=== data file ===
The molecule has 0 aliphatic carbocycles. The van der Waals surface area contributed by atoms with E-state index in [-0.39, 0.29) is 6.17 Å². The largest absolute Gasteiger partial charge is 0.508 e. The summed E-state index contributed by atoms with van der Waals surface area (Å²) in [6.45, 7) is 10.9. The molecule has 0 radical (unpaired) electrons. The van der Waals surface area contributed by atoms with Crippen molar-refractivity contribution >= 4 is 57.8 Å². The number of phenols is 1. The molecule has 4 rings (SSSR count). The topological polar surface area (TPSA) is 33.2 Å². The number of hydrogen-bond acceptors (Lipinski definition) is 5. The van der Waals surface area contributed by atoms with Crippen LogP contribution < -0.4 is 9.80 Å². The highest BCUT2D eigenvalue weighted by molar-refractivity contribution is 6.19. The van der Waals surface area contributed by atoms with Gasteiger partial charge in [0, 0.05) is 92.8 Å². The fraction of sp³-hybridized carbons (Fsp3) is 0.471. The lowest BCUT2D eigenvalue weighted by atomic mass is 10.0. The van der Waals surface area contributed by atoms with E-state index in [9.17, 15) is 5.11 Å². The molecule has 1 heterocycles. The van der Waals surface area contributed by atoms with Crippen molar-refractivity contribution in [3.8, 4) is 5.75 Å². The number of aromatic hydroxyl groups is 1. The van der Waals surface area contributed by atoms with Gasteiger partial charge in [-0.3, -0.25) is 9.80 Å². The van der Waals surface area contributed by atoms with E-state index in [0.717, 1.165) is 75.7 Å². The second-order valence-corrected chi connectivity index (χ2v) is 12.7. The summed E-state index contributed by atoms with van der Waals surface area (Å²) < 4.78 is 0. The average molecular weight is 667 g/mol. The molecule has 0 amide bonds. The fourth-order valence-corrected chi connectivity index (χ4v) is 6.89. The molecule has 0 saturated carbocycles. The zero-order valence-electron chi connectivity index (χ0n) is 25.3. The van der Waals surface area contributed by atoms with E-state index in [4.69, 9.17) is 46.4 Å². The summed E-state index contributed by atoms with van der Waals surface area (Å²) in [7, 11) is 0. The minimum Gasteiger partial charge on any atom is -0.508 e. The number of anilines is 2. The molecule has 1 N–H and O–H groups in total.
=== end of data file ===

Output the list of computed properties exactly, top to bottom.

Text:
The molecule has 0 aliphatic carbocycles. The van der Waals surface area contributed by atoms with E-state index in [-0.39, 0.29) is 6.17 Å². The largest absolute Gasteiger partial charge is 0.508 e. The summed E-state index contributed by atoms with van der Waals surface area (Å²) in [6.45, 7) is 10.9. The molecule has 0 radical (unpaired) electrons. The van der Waals surface area contributed by atoms with Crippen molar-refractivity contribution >= 4 is 57.8 Å². The number of phenols is 1. The molecule has 4 rings (SSSR count). The topological polar surface area (TPSA) is 33.2 Å². The number of hydrogen-bond acceptors (Lipinski definition) is 5. The van der Waals surface area contributed by atoms with Crippen LogP contribution < -0.4 is 9.80 Å². The highest BCUT2D eigenvalue weighted by molar-refractivity contribution is 6.19. The van der Waals surface area contributed by atoms with Gasteiger partial charge in [0, 0.05) is 92.8 Å². The fraction of sp³-hybridized carbons (Fsp3) is 0.471. The lowest BCUT2D eigenvalue weighted by atomic mass is 10.0. The van der Waals surface area contributed by atoms with E-state index in [9.17, 15) is 5.11 Å². The molecule has 1 heterocycles. The van der Waals surface area contributed by atoms with Crippen molar-refractivity contribution in [3.8, 4) is 5.75 Å². The number of aromatic hydroxyl groups is 1. The van der Waals surface area contributed by atoms with Gasteiger partial charge in [-0.3, -0.25) is 9.80 Å². The van der Waals surface area contributed by atoms with E-state index in [0.717, 1.165) is 75.7 Å². The second-order valence-corrected chi connectivity index (χ2v) is 12.7. The summed E-state index contributed by atoms with van der Waals surface area (Å²) < 4.78 is 0. The average molecular weight is 667 g/mol. The molecule has 0 amide bonds. The fourth-order valence-corrected chi connectivity index (χ4v) is 6.89. The molecule has 0 saturated carbocycles. The zero-order valence-electron chi connectivity index (χ0n) is 25.3. The van der Waals surface area contributed by atoms with E-state index in [4.69, 9.17) is 46.4 Å². The summed E-state index contributed by atoms with van der Waals surface area (Å²) in [7, 11) is 0. The minimum Gasteiger partial charge on any atom is -0.508 e. The number of anilines is 2. The molecule has 1 N–H and O–H groups in total.